Tehran says it will end its voluntary implementation of the Additional Protocol to the nuclear Non-Proliferation Treaty (NPT) Safeguards Agreement should the other parties to the 2015 Iran nuclear agreement fail to honor their commitments by the deadline of February 21.
“This measure means an end to inspections beyond the Safeguards Agreement, but does not mean an end to all inspections. In fact, Iran is a member of the Safeguards Agreement and the NPT, but the implementation of the Additional Protocol will be halted,” Foreign Ministry spokesman Saeed Khatibzadeh said at a weekly press conference on Monday.
Khatibzadeh emphasized that Iran will nonetheless continue to cooperate with the International Atomic Energy Agency (IAEA) and report its new nuclear undertakings to the IAEA beforehand, as has always been the case.
He reiterated Tehran’s position that all of its measures are “easily reversible” provided that the other parties to the nuclear deal, officially called the Joint Comprehensive Plan of Action (JCPAO), return to fulfilling their abandoned commitments.
The JCPOA was unilaterally ditched by former US President Donald Trump in May 2018, in pursuit of what he called the “maximum pressure” policy against the Islamic Republic through unilateral sanctions. Iran has denounced the policy as an act of “economic terrorism”.
The US withdrawal from the deal was met with worldwide criticism, and was followed, a year later, by Iran’s gradual reduction of its nuclear commitments. However, Tehran has repeatedly proclaimed that it will return to its nuclear obligations as soon as its interests under the JCPOA are met.
Khatibzadeh’s announcement comes more than two months after the Iranian Parliament passed a law to further accelerate the development of the country’s nuclear program.
The law, among other things, tasked the Iranian administration to stop allowing inspections beyond the Safeguards Agreement, including the voluntary implementation of the Additional Protocol, if the other parties to the JCPOA failed to deliver on their commitments, normalize Iran’s banking relations and remove obstacles to Iran’s oil export.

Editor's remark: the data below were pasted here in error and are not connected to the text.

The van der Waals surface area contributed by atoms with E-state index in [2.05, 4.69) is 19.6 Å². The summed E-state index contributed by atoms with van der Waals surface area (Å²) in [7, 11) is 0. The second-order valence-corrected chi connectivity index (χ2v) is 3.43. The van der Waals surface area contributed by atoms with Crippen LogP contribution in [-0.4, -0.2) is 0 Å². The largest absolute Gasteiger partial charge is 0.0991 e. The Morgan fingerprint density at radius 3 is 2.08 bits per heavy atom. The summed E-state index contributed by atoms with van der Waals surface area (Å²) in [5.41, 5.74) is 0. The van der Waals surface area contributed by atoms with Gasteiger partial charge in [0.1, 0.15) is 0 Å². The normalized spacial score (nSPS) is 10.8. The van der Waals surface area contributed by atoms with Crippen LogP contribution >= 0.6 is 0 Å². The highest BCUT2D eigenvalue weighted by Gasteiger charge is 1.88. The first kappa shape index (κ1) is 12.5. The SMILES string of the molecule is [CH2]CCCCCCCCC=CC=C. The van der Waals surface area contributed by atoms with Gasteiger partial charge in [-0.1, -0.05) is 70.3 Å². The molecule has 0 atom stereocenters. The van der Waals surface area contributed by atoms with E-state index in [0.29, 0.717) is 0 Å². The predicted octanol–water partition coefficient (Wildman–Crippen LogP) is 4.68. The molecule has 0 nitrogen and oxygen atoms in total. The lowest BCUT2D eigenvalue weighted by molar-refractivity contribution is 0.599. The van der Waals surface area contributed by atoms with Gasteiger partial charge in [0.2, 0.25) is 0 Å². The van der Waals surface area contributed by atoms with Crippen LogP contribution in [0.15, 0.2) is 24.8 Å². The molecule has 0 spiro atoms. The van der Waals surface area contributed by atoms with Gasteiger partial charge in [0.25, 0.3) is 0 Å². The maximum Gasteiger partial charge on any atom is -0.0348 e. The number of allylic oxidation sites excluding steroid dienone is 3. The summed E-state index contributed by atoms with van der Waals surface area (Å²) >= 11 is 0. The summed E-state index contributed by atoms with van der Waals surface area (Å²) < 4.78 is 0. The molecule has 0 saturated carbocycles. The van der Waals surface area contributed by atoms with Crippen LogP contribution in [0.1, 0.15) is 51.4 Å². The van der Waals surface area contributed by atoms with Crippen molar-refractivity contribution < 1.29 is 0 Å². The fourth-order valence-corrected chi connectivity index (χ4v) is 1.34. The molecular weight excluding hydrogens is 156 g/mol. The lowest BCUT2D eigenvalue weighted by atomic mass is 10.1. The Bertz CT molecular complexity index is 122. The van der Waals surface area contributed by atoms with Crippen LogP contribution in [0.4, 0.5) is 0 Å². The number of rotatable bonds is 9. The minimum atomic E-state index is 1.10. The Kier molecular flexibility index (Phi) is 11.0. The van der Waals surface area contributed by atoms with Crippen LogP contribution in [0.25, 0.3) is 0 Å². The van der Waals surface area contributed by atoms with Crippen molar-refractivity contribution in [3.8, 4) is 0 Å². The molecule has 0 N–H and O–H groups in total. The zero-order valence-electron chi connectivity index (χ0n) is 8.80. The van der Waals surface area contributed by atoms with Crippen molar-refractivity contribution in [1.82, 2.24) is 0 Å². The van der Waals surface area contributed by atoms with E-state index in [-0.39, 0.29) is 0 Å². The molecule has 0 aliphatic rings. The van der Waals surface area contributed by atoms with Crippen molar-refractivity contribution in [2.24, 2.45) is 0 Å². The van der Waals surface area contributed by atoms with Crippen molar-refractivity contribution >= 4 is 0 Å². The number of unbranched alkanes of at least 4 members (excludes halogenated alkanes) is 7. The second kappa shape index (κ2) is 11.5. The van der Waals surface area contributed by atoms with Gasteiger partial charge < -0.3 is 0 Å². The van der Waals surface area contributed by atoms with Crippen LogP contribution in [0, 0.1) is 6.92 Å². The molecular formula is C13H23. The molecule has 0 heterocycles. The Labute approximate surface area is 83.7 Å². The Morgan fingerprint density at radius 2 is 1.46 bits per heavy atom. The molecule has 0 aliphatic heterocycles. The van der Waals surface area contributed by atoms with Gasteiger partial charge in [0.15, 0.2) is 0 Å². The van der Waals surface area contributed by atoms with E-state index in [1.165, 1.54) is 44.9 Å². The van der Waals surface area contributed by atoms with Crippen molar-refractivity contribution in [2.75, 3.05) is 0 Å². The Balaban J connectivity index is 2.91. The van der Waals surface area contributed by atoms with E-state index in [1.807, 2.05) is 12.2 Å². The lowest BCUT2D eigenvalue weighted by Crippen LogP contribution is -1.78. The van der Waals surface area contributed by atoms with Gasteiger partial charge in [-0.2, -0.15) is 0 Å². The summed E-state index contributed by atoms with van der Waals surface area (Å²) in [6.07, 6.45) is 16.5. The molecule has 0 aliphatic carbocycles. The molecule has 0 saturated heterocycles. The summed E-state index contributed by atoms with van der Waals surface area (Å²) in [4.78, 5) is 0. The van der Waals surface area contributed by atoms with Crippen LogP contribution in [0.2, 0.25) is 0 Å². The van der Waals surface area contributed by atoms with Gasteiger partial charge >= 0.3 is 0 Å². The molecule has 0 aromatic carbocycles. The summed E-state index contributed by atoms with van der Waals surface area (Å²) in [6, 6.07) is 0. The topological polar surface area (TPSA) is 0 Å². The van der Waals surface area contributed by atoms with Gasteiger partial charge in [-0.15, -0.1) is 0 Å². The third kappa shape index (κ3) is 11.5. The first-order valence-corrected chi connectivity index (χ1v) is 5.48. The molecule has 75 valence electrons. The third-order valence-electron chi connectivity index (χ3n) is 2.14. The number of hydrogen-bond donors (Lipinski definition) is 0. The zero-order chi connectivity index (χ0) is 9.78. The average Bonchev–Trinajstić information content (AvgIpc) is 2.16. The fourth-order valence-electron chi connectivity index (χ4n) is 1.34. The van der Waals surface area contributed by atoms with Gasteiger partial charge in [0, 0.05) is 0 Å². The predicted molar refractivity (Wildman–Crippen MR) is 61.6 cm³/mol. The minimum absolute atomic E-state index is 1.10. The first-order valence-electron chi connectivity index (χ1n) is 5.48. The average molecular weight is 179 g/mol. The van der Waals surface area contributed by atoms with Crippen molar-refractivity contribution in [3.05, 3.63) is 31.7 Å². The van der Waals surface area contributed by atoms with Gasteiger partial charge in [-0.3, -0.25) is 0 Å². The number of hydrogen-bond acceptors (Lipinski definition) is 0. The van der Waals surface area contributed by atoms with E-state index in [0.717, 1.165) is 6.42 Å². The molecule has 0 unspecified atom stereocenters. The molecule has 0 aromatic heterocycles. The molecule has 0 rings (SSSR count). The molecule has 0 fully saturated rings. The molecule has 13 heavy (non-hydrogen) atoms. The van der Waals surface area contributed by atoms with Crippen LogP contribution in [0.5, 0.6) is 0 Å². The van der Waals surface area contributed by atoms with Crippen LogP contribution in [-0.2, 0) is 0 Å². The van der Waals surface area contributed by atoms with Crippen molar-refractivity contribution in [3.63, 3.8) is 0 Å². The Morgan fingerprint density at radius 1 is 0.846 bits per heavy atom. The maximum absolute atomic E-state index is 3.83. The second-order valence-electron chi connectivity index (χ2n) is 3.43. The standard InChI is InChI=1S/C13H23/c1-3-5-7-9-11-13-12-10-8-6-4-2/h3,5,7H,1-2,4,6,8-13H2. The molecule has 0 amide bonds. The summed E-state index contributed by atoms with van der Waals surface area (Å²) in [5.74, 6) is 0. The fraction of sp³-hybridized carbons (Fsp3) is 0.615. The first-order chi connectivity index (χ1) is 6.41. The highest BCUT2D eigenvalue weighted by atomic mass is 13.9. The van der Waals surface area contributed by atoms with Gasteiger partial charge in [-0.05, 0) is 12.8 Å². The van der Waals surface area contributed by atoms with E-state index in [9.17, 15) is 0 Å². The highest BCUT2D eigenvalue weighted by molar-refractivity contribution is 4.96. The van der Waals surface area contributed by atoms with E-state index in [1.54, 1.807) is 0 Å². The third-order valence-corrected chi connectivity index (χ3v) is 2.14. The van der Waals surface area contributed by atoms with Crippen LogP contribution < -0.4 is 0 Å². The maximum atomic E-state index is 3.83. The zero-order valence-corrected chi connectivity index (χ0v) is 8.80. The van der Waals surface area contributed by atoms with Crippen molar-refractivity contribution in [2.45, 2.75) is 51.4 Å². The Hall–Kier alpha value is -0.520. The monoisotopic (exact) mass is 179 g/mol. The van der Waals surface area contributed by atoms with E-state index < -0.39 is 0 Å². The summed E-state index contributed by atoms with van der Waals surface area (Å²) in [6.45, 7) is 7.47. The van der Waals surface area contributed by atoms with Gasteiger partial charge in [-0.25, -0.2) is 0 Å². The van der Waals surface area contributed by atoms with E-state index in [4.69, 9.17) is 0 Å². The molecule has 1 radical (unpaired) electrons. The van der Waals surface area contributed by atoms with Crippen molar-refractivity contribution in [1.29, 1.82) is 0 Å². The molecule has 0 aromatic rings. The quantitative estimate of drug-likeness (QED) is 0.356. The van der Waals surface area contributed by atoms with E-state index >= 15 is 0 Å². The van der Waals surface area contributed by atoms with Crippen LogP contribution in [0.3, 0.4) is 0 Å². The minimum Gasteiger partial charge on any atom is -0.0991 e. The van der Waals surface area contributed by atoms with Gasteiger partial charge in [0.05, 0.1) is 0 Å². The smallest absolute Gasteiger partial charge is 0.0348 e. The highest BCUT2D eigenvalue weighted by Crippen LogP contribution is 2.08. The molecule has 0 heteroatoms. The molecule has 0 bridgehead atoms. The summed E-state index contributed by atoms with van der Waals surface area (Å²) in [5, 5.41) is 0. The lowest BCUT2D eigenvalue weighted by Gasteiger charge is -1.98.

“According to this law, the inspections beyond the Safeguards Agreement will be halted, which we had voluntarily accepted within the framework of the Additional Protocol,” Khatibzadeh reiterated.
Nothing changed under Biden admin
Asked to offer his take on the new US administration of Joe Biden’s Iran policy almost a month into his presidency, the spokesman said the Biden administration, unfortunately, treads in the footsteps of the Trump administration.
“What is happening today is not different from what was happening before January 20 … The same maximum pressure and crime, committed through the cruel sanctions against the Iranian people, continues today,” he said.
“This should actually bring a stain of disgrace to those who based their election campaign on distancing themselves from the bullying policies of the Trump administration,” Khatibzadeh said, referring to Biden, who prior to the November presidential election promised to rejoin the deal but has so far reneged on his promise.
In similar remarks on Wednesday, Foreign Minister Mohammad Javad Zarif said, “I feel that the Americans have not yet decided on their policies. That’s why the White House had to correct Mr. Biden’s remarks many times.”
Zarif made the remarks a week after Biden said in an interview with CBS that he would not lift sanctions in order to encourage Iran to return to the negotiating table.
Iran’s stance on nuclear weapons unchanged
Elsewhere in his presser, Khatibzadeh said the Islamic Republic’s stance on the use of nuclear weapons has not changed.
Iran underlines the peaceful nature of its nuclear activities and this stance has not changed, he said.
“The fatwa (religious decree) issued by the Leader of the Islamic Revolution on the prohibition of the use of weapons of mass destruction and nuclear weapons remains in place,” he added.
In recent days, Intelligence Minister Mahmoud Alavi has been rebuked over saying that persistent Western pressure on Iran could push the country to fight back like a “cornered cat”.
“If they push Iran to that [corner], then it will not be Iran’s fault,” he said in a televised interview last Monday, in remarks that were widely viewed in the world as a threat on Iran’s part to seek nuclear weapons.
The Islamic Republic of Iran’s nuclear program, however, is based on a fatwa issued by Leader of the Islamic Revolution Ayatollah Seyyed Ali Khamenei that categorically bans the production, possession and stockpiling of nuclear weapons and other weapons of mass destruction.